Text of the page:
SAN JOAQUIN COUNTY-
California is still in a severe drought and while many farmers are praying just to survive through the growing season, some growers in Manteca, Ripon and Escalon received good news that water won’t be a problem for them this year.
“Everybody in the district is really encouraged now that we are going to have adequate water to bring the crop you see here all the way to fruition,” David Phippen with Travaille and Phippen.
The South San Joaquin Irrigation District says recent rain, a bit of luck and not filling Woodard Reservoir helped them fully supply farmers needs.
“That water loss is roughly 35,000 anchor feet of water a year. By lowering the level of the water in the reservoir, we are able to save approximately 10,000 anchor feet of water,” Bere Lindley of the South San Joaquin Irrigation District said.
Phippen, an almond farmer, says the almonds are beginning to form on the trees, so getting this good news now is a big deal.
“What growers want to be doing right now is making sure this tree has all the water and all the nutrients it needs to set everyone of these almonds that it can possibly set, and the tree regulates that. We don’t, so if the tree feels really good about itself, it will set most of the crop,” Phippen said.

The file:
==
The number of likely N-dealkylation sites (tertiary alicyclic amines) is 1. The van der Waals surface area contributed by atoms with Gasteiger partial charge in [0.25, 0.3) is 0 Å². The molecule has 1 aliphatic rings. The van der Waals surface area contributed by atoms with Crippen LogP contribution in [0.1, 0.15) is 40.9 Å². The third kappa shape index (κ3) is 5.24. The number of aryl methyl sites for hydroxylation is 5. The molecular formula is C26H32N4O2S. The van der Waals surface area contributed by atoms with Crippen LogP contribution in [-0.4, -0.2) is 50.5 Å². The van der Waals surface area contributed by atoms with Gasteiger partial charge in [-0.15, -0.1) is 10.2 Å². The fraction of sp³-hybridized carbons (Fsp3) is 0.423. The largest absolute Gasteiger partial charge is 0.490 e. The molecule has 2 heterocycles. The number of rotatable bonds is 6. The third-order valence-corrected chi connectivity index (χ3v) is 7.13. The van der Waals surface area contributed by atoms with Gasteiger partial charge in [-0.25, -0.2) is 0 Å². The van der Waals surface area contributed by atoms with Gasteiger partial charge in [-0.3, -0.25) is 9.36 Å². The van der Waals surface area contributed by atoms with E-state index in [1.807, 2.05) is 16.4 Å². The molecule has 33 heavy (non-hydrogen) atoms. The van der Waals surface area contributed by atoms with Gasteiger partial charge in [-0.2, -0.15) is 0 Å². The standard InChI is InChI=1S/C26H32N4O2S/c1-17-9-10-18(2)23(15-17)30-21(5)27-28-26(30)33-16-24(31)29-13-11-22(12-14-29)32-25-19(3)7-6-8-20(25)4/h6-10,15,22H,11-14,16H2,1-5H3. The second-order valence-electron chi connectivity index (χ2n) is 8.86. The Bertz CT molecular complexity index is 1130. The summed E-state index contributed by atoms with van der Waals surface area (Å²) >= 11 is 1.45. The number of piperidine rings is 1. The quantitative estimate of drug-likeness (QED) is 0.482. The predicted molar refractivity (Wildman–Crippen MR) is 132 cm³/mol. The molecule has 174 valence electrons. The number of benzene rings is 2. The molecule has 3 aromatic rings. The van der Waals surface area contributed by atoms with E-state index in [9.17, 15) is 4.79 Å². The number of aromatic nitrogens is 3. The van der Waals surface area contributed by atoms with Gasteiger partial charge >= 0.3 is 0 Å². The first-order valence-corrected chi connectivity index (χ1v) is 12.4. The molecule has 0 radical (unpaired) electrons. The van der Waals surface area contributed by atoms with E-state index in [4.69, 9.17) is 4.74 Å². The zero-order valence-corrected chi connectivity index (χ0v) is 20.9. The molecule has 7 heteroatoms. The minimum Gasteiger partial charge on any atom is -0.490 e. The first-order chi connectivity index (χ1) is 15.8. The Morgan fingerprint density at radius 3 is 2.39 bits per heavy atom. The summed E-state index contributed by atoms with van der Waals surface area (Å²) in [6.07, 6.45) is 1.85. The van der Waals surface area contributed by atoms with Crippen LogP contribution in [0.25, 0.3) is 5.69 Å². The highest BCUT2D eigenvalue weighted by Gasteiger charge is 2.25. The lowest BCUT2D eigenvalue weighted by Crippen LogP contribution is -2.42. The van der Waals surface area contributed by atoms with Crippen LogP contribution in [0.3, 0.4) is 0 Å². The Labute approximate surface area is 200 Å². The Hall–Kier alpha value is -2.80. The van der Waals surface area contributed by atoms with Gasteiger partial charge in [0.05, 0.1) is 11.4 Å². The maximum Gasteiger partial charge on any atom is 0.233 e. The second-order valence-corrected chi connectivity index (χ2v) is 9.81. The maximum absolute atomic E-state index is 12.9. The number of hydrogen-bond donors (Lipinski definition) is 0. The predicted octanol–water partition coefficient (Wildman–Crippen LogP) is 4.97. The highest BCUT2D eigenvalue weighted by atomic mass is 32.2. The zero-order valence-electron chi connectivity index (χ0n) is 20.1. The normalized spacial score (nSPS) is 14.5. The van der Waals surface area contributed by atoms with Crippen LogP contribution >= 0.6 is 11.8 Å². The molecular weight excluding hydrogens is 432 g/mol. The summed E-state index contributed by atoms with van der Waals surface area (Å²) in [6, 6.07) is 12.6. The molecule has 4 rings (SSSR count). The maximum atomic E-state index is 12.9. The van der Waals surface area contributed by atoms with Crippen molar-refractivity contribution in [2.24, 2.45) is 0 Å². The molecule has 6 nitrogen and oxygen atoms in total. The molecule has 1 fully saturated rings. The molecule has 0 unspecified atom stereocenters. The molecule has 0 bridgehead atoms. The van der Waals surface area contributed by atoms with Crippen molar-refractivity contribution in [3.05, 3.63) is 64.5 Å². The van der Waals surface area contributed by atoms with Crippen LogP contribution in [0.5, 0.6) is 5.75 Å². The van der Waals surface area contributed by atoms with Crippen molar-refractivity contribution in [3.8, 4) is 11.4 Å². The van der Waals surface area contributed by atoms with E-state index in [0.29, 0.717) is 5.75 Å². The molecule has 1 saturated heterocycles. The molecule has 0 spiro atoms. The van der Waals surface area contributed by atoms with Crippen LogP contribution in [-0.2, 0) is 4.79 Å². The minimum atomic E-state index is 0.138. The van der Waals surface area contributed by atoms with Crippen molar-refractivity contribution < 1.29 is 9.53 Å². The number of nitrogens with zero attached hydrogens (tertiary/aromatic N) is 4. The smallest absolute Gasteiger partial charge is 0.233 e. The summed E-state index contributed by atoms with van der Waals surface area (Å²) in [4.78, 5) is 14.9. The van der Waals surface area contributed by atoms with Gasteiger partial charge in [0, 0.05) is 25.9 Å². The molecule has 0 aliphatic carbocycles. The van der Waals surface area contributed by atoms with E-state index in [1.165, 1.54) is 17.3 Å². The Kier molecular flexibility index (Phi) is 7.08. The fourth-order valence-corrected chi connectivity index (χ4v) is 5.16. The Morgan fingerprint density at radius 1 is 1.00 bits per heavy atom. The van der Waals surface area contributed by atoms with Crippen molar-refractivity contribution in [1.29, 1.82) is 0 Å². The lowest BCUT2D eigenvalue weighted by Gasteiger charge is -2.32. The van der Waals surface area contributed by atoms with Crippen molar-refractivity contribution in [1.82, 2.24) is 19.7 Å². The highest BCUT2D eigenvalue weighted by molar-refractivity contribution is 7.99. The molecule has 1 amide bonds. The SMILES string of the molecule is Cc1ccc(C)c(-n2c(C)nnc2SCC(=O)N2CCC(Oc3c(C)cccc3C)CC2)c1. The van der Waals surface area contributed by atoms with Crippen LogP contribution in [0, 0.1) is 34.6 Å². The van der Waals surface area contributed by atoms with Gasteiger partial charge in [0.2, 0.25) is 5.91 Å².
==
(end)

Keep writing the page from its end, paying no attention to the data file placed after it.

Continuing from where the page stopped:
If the tree is not getting enough water it will begin to start dropping the almonds as a survival tool to save the tree, but almond farmers aren’t the only ones benefiting from the good news.
“Almonds and walnuts and peaches and cherries and corn and hay and beef and dairy and tomatoes, and I am leaving lots of people out,” said Lindley.
Mother Nature also helped make sure there was enough water for the trees, the late rain we got put off irrigating. Normally farmers would begin irrigating March 1, now they won’t start irrigating until March 17 saving nearly two weeks of water for the end of the summer.